By PAUL COUCH
It’s a fantastic idea – an arena to try embryonic work in a safe environment in front of an audience. The premise is that you get 20 minutes to try out new work – some barely started, some almost complete. If the panel of judges feel that the work has potential to be developed further, they can award £1000 to enable the artist(s) to do so.
The New Wolsey Theatre’s Pulse Festival has been running its Suitcase day for the past four years. There’s just one condition – the show has to be able to be moved on public transport. Of course, that means that many of the shows end up being presented simply in the New Wolsey’s Black Box stages but several, including Two Destination Language, (first ever winners of te Suitcase Prize) come up with innovative stagings, in this case, rolls of lining paper hung from the theatre’s rig, onto which video projected.
Suitcase Day started off with Gameshow’s Dancing Bear, Dancing Bear, an evocative study of how men interact with each other, performed by founders Matt Ryan and Matthew Evans. Following this, Filipa Tomas and Bradley Wayne Smith of Single Shoe Productions, who brought an anarchic take on death and how we deal with the uncomfortable truths about our loved ones after they’ve departed. The indiscretions of the deceased stage magicians in A Disappearing Act come back to haunt his ‘grieving’ family and a few members of the audience.
Ending the first segment of Suitcase Day On The Run Theatre’s one-man show, performed by David Ralfe, about rationalising someone else’s eating disorder – and supporting them – while still in your own teenage years. Harrowing yet illuminating, Ralfe’s casual delivery belied the gravity of the content.
Pauline Mayers’ What if I Told You had most of the audience on stage with her in order to break down barriers of broad generalisation and to focus on the individual.My Feminist Boner, performed by Sarah Blanc is an examination of just what lengths women are pressured into in order to ‘be the best they can possibly be’… on the outside anyway. Blanc uses an array of ridiculous but genuine props in order to deflate the peer-pressured perfect body image ethos.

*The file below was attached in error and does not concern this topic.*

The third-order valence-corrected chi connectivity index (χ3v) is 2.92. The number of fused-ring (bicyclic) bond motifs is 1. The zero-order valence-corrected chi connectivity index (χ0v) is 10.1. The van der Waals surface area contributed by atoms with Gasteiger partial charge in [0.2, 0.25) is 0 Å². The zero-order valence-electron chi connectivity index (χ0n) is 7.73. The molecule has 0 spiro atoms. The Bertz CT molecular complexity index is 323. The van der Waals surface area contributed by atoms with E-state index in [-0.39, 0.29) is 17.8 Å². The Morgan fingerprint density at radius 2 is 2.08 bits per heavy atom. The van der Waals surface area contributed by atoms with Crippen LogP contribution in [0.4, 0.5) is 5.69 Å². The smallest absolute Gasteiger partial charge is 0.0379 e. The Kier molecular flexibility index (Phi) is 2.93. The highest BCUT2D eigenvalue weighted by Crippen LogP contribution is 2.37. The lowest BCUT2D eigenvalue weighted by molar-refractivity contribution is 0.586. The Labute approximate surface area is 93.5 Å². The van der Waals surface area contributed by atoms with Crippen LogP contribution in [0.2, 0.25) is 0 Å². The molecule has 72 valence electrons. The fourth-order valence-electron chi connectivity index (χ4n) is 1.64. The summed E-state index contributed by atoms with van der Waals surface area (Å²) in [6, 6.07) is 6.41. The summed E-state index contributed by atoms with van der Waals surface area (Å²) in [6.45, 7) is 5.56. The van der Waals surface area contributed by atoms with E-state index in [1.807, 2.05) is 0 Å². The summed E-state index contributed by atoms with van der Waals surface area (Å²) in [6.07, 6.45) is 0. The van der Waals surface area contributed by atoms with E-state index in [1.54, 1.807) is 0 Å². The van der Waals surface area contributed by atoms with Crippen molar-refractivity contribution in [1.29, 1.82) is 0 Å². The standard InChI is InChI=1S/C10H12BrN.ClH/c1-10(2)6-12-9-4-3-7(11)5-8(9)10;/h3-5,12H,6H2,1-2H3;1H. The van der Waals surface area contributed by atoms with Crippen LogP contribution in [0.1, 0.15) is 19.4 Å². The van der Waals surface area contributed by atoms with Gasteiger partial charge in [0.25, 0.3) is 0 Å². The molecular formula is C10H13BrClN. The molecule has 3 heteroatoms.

There are a number of companies that we could easily see being developed further – Glen Pearce, The Reviews Hub
At first, This Egg’s Goggles might have seemed like quite a fluffy exploration of early years girly friendships but a surprising dark twist took the piece in a much more unexpected direction for its audience. The company
As one might expect with scratch work, the quality and potential across the day varied wildly, with some of the work more successfully presented than others. Some appeared to be fully formed, while others ranged from misconceived through self-indulgent to barely ready to be shown to an audience. However, Pulse isn’t a forum to present polished work, but rather one to ascertain what works and what doesn’t.
The judging panel consisted of Executive Director of Camden People’s Theatre Amber Massie-Blomfield, The Reviews Hub’s Deputy Executive Editor, Glen Pearce, and Stanley Rudkin, one of the New Wolsey’s Young Associates.
Last year’s winners (formerly This Theatre, now The Pretend Men), used their prize money to develop further their parody of American police shows of the 70s, 80s and 90s, complete with loud clothes and stereotypes. The trio returned to Suffolk for a finished performance of Police Cops and to present a cheque for £1000 to the eventual winners of this year’s Suitcase Prize, On The Run.
Afterwards, On The Run’s performer and Co-Artistic Director, David Ralfe, commented: “”We’re delighted to have won this year’s Suitcase Prize. The prize money will be a great help to usas we get ready to premiere Tell Me Anything at the Edinburgh Fringe in August before a two week run at Shoreditch Town Hall in London, in September.”
“We had an extremely enjoyable day, performing alongside a host of brilliant acts. Thanks to the New Wolsey and to [festival co-producers] China Plate.”
For the judges, Glen Pearce said: “Selecting a winner was a tough decision, with much debate between all three judges. We were really impressed with the variety of work on show, making comparisonand judging even more difficult. It was a close decision and there are a number of companies that we could easily see being developed further.
“All three of us were excited by the prospect of both Gameshow Theatre and This Egg, and are sure both shows have a bright future and we really look forward to seeing On The Run’s completed piece at Pulse 2017.”
Pulse Festival continues until 4 June 2016